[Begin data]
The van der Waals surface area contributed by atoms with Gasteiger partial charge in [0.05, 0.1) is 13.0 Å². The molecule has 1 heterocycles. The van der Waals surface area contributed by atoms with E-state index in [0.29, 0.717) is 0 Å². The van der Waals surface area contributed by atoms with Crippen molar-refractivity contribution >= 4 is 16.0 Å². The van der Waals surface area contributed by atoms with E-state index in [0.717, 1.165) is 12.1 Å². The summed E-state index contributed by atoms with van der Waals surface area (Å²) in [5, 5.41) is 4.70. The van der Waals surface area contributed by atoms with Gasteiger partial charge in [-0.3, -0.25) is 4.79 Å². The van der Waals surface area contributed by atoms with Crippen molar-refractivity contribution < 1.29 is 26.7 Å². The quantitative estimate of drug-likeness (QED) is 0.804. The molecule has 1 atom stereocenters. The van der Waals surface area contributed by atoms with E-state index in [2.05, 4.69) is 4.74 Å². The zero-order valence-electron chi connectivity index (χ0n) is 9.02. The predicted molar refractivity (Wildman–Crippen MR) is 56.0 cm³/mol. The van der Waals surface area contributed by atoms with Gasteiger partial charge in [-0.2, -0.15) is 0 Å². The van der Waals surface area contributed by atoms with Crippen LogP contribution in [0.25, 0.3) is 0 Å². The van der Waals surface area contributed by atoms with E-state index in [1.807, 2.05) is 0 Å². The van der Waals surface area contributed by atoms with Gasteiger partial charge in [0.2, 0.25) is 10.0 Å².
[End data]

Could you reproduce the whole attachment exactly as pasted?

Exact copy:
The van der Waals surface area contributed by atoms with Gasteiger partial charge in [0.05, 0.1) is 13.0 Å². The molecule has 1 heterocycles. The van der Waals surface area contributed by atoms with E-state index in [0.29, 0.717) is 0 Å². The van der Waals surface area contributed by atoms with Crippen molar-refractivity contribution >= 4 is 16.0 Å². The van der Waals surface area contributed by atoms with E-state index in [0.717, 1.165) is 12.1 Å². The summed E-state index contributed by atoms with van der Waals surface area (Å²) in [5, 5.41) is 4.70. The van der Waals surface area contributed by atoms with Gasteiger partial charge in [-0.3, -0.25) is 4.79 Å². The van der Waals surface area contributed by atoms with Crippen molar-refractivity contribution < 1.29 is 26.7 Å². The quantitative estimate of drug-likeness (QED) is 0.804. The molecule has 1 atom stereocenters. The van der Waals surface area contributed by atoms with E-state index in [2.05, 4.69) is 4.74 Å². The zero-order valence-electron chi connectivity index (χ0n) is 9.02. The predicted molar refractivity (Wildman–Crippen MR) is 56.0 cm³/mol. The van der Waals surface area contributed by atoms with Gasteiger partial charge in [-0.2, -0.15) is 0 Å². The van der Waals surface area contributed by atoms with Crippen LogP contribution in [0.25, 0.3) is 0 Å². The van der Waals surface area contributed by atoms with E-state index in [1.807, 2.05) is 0 Å². The van der Waals surface area contributed by atoms with Gasteiger partial charge in [0.2, 0.25) is 10.0 Å².